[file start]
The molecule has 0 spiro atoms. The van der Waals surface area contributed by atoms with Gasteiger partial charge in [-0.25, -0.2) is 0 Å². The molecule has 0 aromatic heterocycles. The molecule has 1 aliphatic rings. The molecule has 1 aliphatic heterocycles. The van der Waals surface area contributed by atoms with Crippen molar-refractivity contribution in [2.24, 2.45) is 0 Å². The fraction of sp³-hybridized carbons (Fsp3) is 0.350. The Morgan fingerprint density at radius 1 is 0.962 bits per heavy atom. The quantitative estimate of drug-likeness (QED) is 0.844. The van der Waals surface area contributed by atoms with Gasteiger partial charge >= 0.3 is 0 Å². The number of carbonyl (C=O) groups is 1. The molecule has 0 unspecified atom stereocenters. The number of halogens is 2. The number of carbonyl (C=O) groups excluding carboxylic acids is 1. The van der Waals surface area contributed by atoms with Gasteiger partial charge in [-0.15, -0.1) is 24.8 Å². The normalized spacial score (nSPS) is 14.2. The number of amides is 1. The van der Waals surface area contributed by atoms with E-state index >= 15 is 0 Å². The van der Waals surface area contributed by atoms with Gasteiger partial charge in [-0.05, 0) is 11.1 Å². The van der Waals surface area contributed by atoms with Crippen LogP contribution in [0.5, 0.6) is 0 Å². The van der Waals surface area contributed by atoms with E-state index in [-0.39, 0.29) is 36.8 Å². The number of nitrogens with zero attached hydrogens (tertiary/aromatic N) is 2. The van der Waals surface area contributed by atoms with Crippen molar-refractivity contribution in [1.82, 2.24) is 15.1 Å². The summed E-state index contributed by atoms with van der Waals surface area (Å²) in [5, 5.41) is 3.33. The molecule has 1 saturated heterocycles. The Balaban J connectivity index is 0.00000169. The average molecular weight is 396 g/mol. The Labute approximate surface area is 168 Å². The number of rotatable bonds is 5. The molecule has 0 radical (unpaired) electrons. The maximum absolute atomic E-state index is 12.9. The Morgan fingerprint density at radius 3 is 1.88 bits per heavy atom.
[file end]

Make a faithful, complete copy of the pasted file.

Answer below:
The molecule has 0 spiro atoms. The van der Waals surface area contributed by atoms with Gasteiger partial charge in [-0.25, -0.2) is 0 Å². The molecule has 0 aromatic heterocycles. The molecule has 1 aliphatic rings. The molecule has 1 aliphatic heterocycles. The van der Waals surface area contributed by atoms with Crippen molar-refractivity contribution in [2.24, 2.45) is 0 Å². The fraction of sp³-hybridized carbons (Fsp3) is 0.350. The Morgan fingerprint density at radius 1 is 0.962 bits per heavy atom. The quantitative estimate of drug-likeness (QED) is 0.844. The van der Waals surface area contributed by atoms with Gasteiger partial charge >= 0.3 is 0 Å². The number of carbonyl (C=O) groups is 1. The molecule has 0 unspecified atom stereocenters. The number of halogens is 2. The number of carbonyl (C=O) groups excluding carboxylic acids is 1. The van der Waals surface area contributed by atoms with Gasteiger partial charge in [-0.15, -0.1) is 24.8 Å². The normalized spacial score (nSPS) is 14.2. The number of amides is 1. The van der Waals surface area contributed by atoms with E-state index >= 15 is 0 Å². The van der Waals surface area contributed by atoms with Gasteiger partial charge in [-0.05, 0) is 11.1 Å². The van der Waals surface area contributed by atoms with Crippen LogP contribution in [0.5, 0.6) is 0 Å². The van der Waals surface area contributed by atoms with E-state index in [-0.39, 0.29) is 36.8 Å². The number of nitrogens with zero attached hydrogens (tertiary/aromatic N) is 2. The van der Waals surface area contributed by atoms with Crippen molar-refractivity contribution in [1.82, 2.24) is 15.1 Å². The summed E-state index contributed by atoms with van der Waals surface area (Å²) in [5, 5.41) is 3.33. The molecule has 1 saturated heterocycles. The Balaban J connectivity index is 0.00000169. The average molecular weight is 396 g/mol. The Labute approximate surface area is 168 Å². The number of rotatable bonds is 5. The molecule has 0 radical (unpaired) electrons. The maximum absolute atomic E-state index is 12.9. The Morgan fingerprint density at radius 3 is 1.88 bits per heavy atom.